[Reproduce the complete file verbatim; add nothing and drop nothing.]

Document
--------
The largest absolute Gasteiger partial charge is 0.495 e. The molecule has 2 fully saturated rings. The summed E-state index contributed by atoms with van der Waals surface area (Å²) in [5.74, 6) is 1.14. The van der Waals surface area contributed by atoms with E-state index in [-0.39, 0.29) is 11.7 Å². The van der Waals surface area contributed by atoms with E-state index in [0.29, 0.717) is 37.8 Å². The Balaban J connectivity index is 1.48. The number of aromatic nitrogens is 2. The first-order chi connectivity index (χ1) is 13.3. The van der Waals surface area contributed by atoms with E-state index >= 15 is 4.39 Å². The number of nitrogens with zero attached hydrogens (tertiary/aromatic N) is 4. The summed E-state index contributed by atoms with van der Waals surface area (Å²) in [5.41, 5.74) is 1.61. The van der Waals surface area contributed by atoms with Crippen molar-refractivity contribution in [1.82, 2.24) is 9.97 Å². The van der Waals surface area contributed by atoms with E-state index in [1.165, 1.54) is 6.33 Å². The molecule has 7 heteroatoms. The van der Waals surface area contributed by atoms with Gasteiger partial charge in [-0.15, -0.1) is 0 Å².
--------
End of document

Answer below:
The largest absolute Gasteiger partial charge is 0.495 e. The molecule has 2 fully saturated rings. The summed E-state index contributed by atoms with van der Waals surface area (Å²) in [5.74, 6) is 1.14. The van der Waals surface area contributed by atoms with E-state index in [-0.39, 0.29) is 11.7 Å². The van der Waals surface area contributed by atoms with E-state index in [0.29, 0.717) is 37.8 Å². The Balaban J connectivity index is 1.48. The number of aromatic nitrogens is 2. The first-order chi connectivity index (χ1) is 13.3. The van der Waals surface area contributed by atoms with E-state index >= 15 is 4.39 Å². The number of nitrogens with zero attached hydrogens (tertiary/aromatic N) is 4. The summed E-state index contributed by atoms with van der Waals surface area (Å²) in [5.41, 5.74) is 1.61. The van der Waals surface area contributed by atoms with Crippen molar-refractivity contribution in [1.82, 2.24) is 9.97 Å². The van der Waals surface area contributed by atoms with E-state index in [1.165, 1.54) is 6.33 Å². The molecule has 7 heteroatoms. The van der Waals surface area contributed by atoms with Gasteiger partial charge in [-0.15, -0.1) is 0 Å².